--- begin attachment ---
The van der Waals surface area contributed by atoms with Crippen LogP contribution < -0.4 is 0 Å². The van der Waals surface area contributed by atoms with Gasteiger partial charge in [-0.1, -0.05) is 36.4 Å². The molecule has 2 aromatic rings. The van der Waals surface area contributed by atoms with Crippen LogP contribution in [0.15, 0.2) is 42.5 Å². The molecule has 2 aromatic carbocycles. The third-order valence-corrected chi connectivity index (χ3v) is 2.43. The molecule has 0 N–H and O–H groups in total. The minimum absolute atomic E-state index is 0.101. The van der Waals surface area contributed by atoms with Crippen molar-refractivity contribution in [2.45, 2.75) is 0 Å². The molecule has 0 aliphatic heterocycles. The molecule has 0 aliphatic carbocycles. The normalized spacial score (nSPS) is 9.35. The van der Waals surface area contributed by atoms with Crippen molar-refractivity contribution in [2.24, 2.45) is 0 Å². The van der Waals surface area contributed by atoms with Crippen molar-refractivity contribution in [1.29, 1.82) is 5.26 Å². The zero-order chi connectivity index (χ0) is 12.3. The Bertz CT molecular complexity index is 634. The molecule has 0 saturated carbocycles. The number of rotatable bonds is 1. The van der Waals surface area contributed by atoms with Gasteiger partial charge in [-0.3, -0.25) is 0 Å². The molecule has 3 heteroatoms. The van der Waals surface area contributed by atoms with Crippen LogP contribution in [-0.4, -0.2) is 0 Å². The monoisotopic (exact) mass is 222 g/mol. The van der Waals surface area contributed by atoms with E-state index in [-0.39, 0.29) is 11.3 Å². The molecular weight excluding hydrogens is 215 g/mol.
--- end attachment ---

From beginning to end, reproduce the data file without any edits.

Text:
The van der Waals surface area contributed by atoms with Crippen LogP contribution < -0.4 is 0 Å². The van der Waals surface area contributed by atoms with Gasteiger partial charge in [-0.1, -0.05) is 36.4 Å². The molecule has 2 aromatic rings. The van der Waals surface area contributed by atoms with Crippen LogP contribution in [0.15, 0.2) is 42.5 Å². The molecule has 2 aromatic carbocycles. The third-order valence-corrected chi connectivity index (χ3v) is 2.43. The molecule has 0 N–H and O–H groups in total. The minimum absolute atomic E-state index is 0.101. The van der Waals surface area contributed by atoms with Crippen molar-refractivity contribution in [2.45, 2.75) is 0 Å². The molecule has 0 aliphatic heterocycles. The molecule has 0 aliphatic carbocycles. The normalized spacial score (nSPS) is 9.35. The van der Waals surface area contributed by atoms with Crippen molar-refractivity contribution in [2.24, 2.45) is 0 Å². The van der Waals surface area contributed by atoms with Crippen molar-refractivity contribution in [1.29, 1.82) is 5.26 Å². The zero-order chi connectivity index (χ0) is 12.3. The Bertz CT molecular complexity index is 634. The molecule has 0 saturated carbocycles. The number of rotatable bonds is 1. The van der Waals surface area contributed by atoms with Gasteiger partial charge in [-0.3, -0.25) is 0 Å². The molecule has 3 heteroatoms. The van der Waals surface area contributed by atoms with Crippen LogP contribution in [-0.4, -0.2) is 0 Å². The monoisotopic (exact) mass is 222 g/mol. The van der Waals surface area contributed by atoms with E-state index in [-0.39, 0.29) is 11.3 Å². The molecular weight excluding hydrogens is 215 g/mol.